Kidnapp Total
homi- Rob al Chea n- r
State/Uts/ Murd ing and Da- Burg- Thef Rio cogniz-
cide not Rape b- brea t ter IPC
City er abduc coity lary t ts able
amounting to ery ch ing feiti crim
tion crimes
murder of ng es
trust
City 1 2 3 4 5 6 7 8 9 10 11 12 13 14
Ahmadabad 1 - - 2 - - 31 72 3 - - - 27 136
Bangalore 2 - - - 1 12 46 - - - - 12 73
Bhopal - - - - - - - - - - - - -
Chennai - - - - - - 4 8 - - 1 - 8 21
Coimbatore - - - 4 8 - - - - - 12
Delhi _ 8 9
-

5 - 6 62 102 1 - 2 1 103 299


Hyderabad - - - - 1 - 20 122 - - - - - 153
Indore 4 - 2 2 - 2 5 22 - - - - 110 147
Jaipur - - - - - - 22 3 - - - 11 60
Kanpur - - - - - - - - - - - - - -
Kochi - - - - - - 1 - - - - - - 1
Kolkata - - - - - - 1 1 - - - - - 2
Lucknow - - - - - - 2 - - - - - - 4
Ludhiana - - - - - - - - - - - - - -
Madurai - - - - 6 3 14 16 5 - - - 13 57
Mumbai 5 - 3 - - 7 29 74 1 - 1 - 72 192
Nagpur 2 - 1 - - 2 37 31 2 - - - 26 101
Patna - 1 - - 2 - 6 2 - 2 - 16 29
Pune - - 2 - - - 16 44 2 - 1 2 12 79
Surat - - - 1 - 1 2 14 2 - - - 10 30
Vadodara 2 - - - - - 6 12 2 - - - 32 54
Varanasi - - - - - - - - - - - - - -
Vishakhapatnam - - - - - - 13 5 3 - - - - 6 72

Source: ministry of home affairs government of India, 2002

The details in the above table 3.7 reveal that the size of a community has something to do
with the incidence of crime and delinquency. The table 3.7 reveals the child crimes in
selected metropolitan cites in India implying a larger size city like Ahmadabad, Delhi,
Indore, Mumbai, Nagpur having seen good number of child crime incidence in their
contexts. Delhi and Mumbai, being very large megacities have recorded 299 and 192
child crimes in one particular year. O f these most of the crimes committed relate to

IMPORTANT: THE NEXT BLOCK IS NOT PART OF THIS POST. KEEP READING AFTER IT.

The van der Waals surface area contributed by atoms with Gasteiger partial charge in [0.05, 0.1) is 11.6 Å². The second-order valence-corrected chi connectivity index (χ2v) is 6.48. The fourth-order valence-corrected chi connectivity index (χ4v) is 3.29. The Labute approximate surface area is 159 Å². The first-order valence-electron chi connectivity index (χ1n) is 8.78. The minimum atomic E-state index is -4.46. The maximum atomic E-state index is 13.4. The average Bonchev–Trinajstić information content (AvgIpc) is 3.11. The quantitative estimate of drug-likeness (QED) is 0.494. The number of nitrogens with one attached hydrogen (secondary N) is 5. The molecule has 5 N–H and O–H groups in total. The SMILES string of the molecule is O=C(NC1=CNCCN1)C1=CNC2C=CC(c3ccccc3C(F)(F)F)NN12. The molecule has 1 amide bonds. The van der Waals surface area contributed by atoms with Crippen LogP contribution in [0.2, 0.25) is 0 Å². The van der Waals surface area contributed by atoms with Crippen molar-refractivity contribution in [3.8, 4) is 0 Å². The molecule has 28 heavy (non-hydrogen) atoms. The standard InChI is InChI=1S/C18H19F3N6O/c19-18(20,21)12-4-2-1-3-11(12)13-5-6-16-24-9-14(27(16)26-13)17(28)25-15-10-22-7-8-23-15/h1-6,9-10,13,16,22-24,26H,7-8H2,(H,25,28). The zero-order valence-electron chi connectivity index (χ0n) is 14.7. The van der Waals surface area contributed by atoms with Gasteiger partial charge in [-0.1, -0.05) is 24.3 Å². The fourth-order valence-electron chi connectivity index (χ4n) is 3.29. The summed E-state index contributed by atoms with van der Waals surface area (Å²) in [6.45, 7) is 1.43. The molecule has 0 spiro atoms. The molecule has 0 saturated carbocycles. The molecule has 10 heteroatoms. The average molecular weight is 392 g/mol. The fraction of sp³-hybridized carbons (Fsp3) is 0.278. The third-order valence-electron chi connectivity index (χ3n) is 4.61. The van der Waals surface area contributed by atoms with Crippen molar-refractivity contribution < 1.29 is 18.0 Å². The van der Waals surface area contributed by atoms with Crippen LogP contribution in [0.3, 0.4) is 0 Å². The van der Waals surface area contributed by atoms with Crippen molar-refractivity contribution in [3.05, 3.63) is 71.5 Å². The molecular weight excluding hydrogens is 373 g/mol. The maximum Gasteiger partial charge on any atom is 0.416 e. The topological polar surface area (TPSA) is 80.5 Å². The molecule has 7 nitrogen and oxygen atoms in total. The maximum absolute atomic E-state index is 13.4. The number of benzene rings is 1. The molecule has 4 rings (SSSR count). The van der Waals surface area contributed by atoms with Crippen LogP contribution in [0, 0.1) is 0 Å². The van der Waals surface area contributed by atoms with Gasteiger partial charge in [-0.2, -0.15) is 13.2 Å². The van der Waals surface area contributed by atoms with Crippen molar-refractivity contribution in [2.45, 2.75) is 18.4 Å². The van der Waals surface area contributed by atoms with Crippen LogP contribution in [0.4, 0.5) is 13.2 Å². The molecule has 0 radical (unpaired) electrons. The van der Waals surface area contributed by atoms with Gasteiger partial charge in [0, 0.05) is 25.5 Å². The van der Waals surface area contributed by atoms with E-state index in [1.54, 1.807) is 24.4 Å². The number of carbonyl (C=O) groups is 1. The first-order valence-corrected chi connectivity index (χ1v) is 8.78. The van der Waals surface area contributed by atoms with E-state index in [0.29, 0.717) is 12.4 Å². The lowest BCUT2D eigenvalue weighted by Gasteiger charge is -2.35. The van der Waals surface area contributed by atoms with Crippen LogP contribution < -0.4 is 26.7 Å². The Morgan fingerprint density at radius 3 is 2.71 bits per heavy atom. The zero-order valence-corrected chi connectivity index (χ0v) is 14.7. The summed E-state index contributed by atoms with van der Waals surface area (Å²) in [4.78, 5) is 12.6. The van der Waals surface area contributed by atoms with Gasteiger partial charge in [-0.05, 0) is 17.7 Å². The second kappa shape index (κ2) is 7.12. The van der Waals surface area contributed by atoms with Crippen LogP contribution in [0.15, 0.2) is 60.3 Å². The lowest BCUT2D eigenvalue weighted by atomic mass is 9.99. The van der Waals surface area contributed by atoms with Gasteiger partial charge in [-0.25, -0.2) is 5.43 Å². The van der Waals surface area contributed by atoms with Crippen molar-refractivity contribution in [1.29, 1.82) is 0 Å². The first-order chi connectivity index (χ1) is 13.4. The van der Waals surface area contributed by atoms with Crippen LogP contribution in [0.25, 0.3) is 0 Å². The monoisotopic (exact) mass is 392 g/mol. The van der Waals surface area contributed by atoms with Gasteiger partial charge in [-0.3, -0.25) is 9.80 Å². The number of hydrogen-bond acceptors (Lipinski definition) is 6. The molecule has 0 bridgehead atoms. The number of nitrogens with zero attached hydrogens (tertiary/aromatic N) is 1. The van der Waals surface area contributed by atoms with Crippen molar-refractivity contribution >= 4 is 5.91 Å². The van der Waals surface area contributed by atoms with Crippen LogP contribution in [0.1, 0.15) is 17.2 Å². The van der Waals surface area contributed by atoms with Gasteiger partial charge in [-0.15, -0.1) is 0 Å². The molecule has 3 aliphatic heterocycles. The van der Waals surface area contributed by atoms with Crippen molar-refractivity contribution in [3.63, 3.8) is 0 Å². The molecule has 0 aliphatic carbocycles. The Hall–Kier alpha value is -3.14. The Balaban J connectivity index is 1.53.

30
robbery and theft conducted for the economic reasons. In most of the cities the child
crime committed refers to largely the economic ones. This is due to poverty prevalence
among the poor migrants in city who would have shifted to city looking for better
chances to eke out a good living which otherwise go difficult for the reason of very high
cost of living and as a result they hardly succeed in improving their economy. The
perennial poverty in which the migrant families situate themselves encourage children to
venture out for easy prays and once they into it the be in it forever.

3.7 Juvenile Delinquency in Karnataka

Karnataka is a state located in the peninsular part of India with having good natural
resources and a population with developmental orientations .It is moderately
industrialized and also urbanized. A l l round development in the state, particularly
education, transportation and communication, health infrastructure, water supply and
sanitation, information technology, tourism, etc. is quite visible in the state. Migration of
people is quite observed which has resulted into steady urban growth in the state.
th
Karnataka is 5 biggest urbanized state in the country. Bangalore the capital of the state
is also the financial, industrial, educational, cultural and political capital of the state.
There is a huge concentration of human activities in Bangalore city which have made the
th
city the 5 mega city in the country, which is also known for crime activities of